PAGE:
What Are You Listening To Right Now? -New thread, new rules. Please read them. - Page 2563
Head-Fi's Best Sellers
- 1,529 Posts. Joined 3/2006
- Location: Finland
- Select All Posts By This User
Just rewatched my copy of "Music of Science", which contains four music videos directed by Masataka who is easily my favorite music video producer of all time. I've never actually liked music videos before I saw some of his work, and he is still the only one who has managed to show me that the medium can actually be used for something that I find worth watching.
Masataka has been kind enough to upload all of the videos on his YouTube channel in HD, so I've embedded them below in correct running order. I enjoy all musically, but the millstones video I don't find visually all that interesting. "EDEN" is simply still one of the coolest things I've ever seen. Also, the first video does not contain any additional sound effects; everything you hear is also on the iTunes version of the song.
Here's also another video made by Masataka, which won the NicoNico 2012 music MVD award, along with a live version I discovered while searching for the link. The dancer goes by the name Yumiko. So glad I decided to dig up this song as well, because otherwise I wouldn't have discovered the Yumiko video.
I have a live version of this song on CD, but I might have to search for a compilation that contains the original version because it's just too catchy for me to ignore.
- 179 Posts. Joined 8/2011
- Location: Neenah, WI
- Select All Posts By This User
Christian Lillingers Grund - First Reason (Clean Feed Records)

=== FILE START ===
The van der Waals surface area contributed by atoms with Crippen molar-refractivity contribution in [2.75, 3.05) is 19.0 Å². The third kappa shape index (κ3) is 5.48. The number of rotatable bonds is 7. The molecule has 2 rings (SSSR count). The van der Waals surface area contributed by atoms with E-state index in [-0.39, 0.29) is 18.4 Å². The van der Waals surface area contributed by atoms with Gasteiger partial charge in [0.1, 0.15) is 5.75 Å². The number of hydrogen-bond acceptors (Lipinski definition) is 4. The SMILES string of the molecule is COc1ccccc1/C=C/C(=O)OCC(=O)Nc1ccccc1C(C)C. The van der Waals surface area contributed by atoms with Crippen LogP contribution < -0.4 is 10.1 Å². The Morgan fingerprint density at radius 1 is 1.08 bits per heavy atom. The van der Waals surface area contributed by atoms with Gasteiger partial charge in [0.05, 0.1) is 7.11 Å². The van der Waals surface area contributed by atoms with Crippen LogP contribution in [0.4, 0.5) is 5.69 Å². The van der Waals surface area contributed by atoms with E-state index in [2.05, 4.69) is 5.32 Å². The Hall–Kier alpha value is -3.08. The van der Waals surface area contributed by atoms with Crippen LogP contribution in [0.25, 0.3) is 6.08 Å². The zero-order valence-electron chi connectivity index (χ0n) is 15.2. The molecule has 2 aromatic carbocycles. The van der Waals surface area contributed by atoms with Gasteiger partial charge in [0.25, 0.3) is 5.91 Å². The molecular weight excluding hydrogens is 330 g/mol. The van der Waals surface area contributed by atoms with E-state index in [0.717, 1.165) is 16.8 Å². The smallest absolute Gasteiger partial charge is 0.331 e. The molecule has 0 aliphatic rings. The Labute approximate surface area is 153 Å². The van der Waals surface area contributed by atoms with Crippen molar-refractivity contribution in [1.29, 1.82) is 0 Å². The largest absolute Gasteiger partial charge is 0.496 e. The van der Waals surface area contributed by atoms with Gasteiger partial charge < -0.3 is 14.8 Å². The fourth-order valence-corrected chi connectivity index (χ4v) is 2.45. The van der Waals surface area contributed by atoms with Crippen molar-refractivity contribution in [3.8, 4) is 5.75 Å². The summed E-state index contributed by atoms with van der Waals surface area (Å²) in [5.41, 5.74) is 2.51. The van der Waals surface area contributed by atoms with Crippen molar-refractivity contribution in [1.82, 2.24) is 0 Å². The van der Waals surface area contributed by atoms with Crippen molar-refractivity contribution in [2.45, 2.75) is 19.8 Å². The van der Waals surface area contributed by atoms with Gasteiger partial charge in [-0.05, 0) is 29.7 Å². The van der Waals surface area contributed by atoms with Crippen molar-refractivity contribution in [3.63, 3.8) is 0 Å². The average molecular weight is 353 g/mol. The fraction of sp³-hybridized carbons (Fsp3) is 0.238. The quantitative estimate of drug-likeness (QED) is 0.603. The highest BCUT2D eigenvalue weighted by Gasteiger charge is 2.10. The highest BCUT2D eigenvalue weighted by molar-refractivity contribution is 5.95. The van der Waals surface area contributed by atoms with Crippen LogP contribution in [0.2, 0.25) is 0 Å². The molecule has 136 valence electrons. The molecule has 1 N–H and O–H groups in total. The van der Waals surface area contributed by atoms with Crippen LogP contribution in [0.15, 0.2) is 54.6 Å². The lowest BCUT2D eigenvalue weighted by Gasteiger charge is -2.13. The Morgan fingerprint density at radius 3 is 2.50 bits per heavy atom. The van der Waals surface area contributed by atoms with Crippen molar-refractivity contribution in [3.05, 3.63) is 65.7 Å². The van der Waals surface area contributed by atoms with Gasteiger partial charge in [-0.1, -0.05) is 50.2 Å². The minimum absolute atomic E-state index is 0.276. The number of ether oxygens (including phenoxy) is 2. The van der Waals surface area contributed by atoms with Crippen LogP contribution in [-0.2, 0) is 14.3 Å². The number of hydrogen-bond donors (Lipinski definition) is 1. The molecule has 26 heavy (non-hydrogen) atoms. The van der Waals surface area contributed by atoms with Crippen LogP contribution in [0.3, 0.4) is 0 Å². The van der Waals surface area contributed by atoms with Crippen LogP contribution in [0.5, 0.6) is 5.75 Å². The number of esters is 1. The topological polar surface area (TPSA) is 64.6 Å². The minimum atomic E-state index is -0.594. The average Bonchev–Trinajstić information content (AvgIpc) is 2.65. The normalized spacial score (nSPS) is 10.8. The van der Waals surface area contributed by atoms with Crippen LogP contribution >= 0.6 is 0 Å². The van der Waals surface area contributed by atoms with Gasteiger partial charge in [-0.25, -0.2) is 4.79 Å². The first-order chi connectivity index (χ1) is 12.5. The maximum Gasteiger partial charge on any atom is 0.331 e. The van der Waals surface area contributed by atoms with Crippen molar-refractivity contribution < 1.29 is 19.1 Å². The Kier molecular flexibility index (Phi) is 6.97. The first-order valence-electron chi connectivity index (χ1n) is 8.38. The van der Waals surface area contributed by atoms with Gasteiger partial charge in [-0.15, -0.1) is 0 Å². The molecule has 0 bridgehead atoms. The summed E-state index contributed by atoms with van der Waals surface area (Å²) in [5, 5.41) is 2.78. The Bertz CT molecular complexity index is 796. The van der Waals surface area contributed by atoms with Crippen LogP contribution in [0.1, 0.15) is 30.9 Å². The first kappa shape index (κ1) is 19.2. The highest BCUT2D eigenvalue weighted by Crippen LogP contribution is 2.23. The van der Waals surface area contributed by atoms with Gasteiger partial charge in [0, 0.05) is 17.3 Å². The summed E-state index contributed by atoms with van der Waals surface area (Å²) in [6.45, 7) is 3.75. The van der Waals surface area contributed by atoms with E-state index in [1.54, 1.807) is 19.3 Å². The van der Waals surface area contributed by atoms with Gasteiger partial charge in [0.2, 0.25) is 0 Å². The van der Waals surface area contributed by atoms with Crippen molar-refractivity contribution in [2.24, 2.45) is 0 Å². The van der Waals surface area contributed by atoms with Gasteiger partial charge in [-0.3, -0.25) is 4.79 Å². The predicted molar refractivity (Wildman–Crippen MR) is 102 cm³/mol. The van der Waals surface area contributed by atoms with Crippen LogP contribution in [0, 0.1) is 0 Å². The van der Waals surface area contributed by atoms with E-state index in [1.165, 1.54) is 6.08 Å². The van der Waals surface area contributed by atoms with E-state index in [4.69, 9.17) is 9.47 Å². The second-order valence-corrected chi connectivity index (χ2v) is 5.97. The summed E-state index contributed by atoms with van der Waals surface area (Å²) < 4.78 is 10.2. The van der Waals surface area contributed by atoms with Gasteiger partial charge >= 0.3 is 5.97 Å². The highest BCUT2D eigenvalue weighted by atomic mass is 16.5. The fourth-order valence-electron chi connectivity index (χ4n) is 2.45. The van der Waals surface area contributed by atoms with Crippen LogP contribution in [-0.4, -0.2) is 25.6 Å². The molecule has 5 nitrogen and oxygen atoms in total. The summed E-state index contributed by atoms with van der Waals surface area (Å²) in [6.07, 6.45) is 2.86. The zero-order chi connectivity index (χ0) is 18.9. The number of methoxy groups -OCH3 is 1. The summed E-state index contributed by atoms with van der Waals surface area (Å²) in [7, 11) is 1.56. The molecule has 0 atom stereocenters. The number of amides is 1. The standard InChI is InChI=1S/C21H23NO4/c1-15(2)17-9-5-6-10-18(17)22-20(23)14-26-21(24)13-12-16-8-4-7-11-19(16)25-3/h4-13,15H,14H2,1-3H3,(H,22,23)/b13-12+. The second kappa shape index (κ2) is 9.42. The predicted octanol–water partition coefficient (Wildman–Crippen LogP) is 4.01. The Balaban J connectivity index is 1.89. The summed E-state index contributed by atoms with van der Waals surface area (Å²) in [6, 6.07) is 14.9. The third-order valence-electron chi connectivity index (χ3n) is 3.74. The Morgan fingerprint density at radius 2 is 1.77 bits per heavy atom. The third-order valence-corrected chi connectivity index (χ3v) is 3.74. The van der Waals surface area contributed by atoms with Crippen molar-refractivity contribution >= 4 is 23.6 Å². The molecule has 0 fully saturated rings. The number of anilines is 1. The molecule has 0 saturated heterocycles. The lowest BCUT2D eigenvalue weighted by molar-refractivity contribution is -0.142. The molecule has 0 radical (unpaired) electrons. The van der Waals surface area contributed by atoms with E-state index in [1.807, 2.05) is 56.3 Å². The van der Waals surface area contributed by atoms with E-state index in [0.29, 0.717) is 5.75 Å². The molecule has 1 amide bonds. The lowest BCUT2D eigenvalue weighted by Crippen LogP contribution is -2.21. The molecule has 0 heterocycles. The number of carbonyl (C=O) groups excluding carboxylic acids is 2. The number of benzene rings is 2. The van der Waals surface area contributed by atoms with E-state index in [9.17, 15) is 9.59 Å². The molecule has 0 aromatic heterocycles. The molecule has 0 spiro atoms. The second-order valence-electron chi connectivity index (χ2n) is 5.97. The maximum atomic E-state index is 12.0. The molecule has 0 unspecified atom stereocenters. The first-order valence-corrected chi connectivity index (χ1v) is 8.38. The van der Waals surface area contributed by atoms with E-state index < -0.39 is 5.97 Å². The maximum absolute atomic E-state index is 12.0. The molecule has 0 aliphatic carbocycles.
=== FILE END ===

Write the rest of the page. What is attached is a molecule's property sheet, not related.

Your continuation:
Yes, this is organic music, with the low frequencies of two basses forging the ground (and that explains the name of this band, Grund) of everything happening musically, two saxophones (doubling on clarinets) on top, and everywhere the presence of Christian Lillinger, a pupil of Gunter “Baby” Sommer who plays the drum kit thinking composicionally. In three tracks, also a very special guest on piano, Joachim Kuhn. With this unconventional formation, Lillinger goes from one extreme to another: he combines rhythm and melody with no harmony in between, and he melts all instruments in a blurred mix of sounds, going totally harmonic and abstract. “First Reason” is the most advanced jazz played nowadays in Germany and in Europe, and knowing the list of collaborators of this drummer is to clarify the importance he achieved in the scene: Urs Leimgruber, Rudi Mahall, Mederic Collignon, Frank Gratkowski, Axel Dörner, Daniel Erdmann, Gebhard Ullmann, John Schröder, Simon Nabatov and Ernst Ludwig Petrowski are some of them, musicians of several generations and orientations. He's involved in collectives like Hyperactive Kid, Spoom, Wanja Slavin Sextett, Gschlößls Vierergruppe and Joachim Kühn Berlin Trio important cells of the 21st century jazz in the Old Continent. Slavin is one of the reedmen here, and the basic quintet also includes a growing star of the tenor, Tobias Delius. His partnerships are similarly astonishing: Steve Lacy, Louis Moholo, Bill Frisell, Misha Mengelberg, Jeb Bishop, Kent Kessler, Hamid Drake, Ray Anderson, and Han Bennink are among the improvisers who called him to play together. And then you have Kuhn, the first name everybody pronounces when the subject of the conversation is the European pianistic mastery in this kind of music. Simply remarcable.